Help Kids Hear – A web site dedicated to helping parents of children that are deaf or hard of hearing.  The latest news, resources, articles, and discussions about hearing impaired children!
About Help Kids Hear Site Map Search Help Kids Hear Web Site News
A site for parents of hard of hearing & deaf children.
In the News - News articles about hearing impairment, new technologies, and other related materials.
Articles & Commentary - Our editorial section. Articles written by us and by professionals in the field.
Resources & Information - Our largest section. Dedicated to helping you find the information you need. Everything from educational information, sources financial support, mental health support and more!
Facts & Figures - A brief "stat sheet" with information about just how common hearing impairment is, particularly in children.
Discussion Forum - What we hope will be hallmark of our site. An open forum where you can read and post questions about hearing impairment across a wide variety of categories.
For the Kids - Links to and information just for the kids themselves.

Deaf, police to discuss hiring interpreters

The Wichita Eagle

Members of the local deaf community are requesting that the Wichita Police Department budget money to hire state-certified sign language interpreters.

The Police Department's recent recruiting effort for volunteer interpreters who may or may not be certified upset members of the deaf community.

"Volunteers usually are not certified interpreters or state-qualified interpreters," said Shane Dundas, chairman of the community relations committee for the Wichita Association of the Deaf. "There must be certified, qualified interpreters."

Police officials and advocates for the deaf will meet this weekend to air grievances and find common ground as the Police Department tries to address its need for interpreters.

"This is a good-faith effort to enhance and improve our ability to communicate with them," said Wichita police Capt. Darren Moore, training bureau commander.

Jeanne Goodvin, the city's Americans with Disabilities Act coordinator, and Wichita City Council member Carl Brewer are also expected to attend.

The Police Department has one officer who qualifies as a sign language interpreter, according to department standards.

Moore said the Police Department has previously hired translators for court sessions or when conducting interviews.

"We're never going to jeopardize a serious investigation based on the qualifications of an interpreter," he said.

The department would use volunteer interpreters for routine traffic stops, for example. The Police Department has not finalized policies concerning volunteer interpreters.

The deaf community wants the department to budget $5,000 for certified interpreters to perform such services.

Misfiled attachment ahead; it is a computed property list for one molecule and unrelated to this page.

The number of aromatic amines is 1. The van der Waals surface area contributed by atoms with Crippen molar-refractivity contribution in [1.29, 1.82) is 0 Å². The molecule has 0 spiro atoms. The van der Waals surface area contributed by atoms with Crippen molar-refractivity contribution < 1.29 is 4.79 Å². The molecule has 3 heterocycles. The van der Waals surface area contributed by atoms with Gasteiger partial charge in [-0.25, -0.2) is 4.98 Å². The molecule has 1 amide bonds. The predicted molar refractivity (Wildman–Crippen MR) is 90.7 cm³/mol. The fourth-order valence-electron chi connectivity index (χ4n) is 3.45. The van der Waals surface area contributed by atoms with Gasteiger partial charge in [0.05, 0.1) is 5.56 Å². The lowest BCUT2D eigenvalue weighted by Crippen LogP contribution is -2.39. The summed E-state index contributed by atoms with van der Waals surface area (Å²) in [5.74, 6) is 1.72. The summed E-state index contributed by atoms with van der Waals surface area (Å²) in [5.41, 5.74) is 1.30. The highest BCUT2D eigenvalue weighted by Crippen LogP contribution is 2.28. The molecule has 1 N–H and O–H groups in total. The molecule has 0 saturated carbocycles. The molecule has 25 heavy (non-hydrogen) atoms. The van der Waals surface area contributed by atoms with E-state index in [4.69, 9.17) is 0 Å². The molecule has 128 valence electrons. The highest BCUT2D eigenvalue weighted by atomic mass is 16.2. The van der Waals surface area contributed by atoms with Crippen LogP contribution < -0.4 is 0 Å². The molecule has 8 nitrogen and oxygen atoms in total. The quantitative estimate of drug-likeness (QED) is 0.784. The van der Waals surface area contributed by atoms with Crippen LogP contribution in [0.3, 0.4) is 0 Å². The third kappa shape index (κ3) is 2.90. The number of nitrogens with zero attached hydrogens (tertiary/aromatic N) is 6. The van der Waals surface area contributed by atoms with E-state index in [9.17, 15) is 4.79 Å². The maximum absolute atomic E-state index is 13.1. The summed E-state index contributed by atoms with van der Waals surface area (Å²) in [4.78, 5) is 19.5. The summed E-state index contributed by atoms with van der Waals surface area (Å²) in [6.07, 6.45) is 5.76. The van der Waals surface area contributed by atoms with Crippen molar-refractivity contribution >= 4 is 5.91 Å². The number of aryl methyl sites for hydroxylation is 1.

"I think the problem is, with a volunteer, they have no way to gauge their competency," said Debbie McCann, co-owner of Sign Language Interpreting Services, a Wichita company founded in 2000.

The company used to interpret for the Police Department but "payment became an issue," McCann said.

The organization, which has about 15 state-certified interpreters, generally charges $32.50 per hour, and more for evenings and weekends, according to McCann.

By comparison, Interpreting Solutions LLC in the Kansas City metro area charges a flat rate of $35 per hour with a two-hour minimum for its certified interpreting services.

A Kansas statute requires the Topeka-based Kansas Commission for the Deaf and Hard of Hearing to certify or register all interpreters for the deaf, hard of hearing and speech impaired.

"If you were vacationing in China and you needed an emergency surgery to remove your appendix, would you be comfortable with a volunteer doctor or a doctor who passed the medical exams and completed his or her residency?" said commission executive director Rebecca Rosenthal.

The organization strongly recommends that civic and governmental agencies hire certified interpreters to ensure effective communication and protect the safety of all those involved, Rosenthal said.

Members of the deaf community and the police department said they are looking forward to a productive meeting.

"We are trying to be more sensitive to their needs," Moore said.



What: Members of Wichita's deaf community will meet with city and police officials to discuss interpreters.

Where: Wichita Association of the Deaf, 1646 E. Central

When: 7 p.m. Saturday

How much: Free

© 2005 The Witchita Eagle



Help Kids Hear is a site dedicated to helping parents of deaf and hard of hearing (DHH) children. We are parents of hard of hearing kids and simply want to "give back" to the community. We welcome your comments, questions & suggestions. Please drop us a note at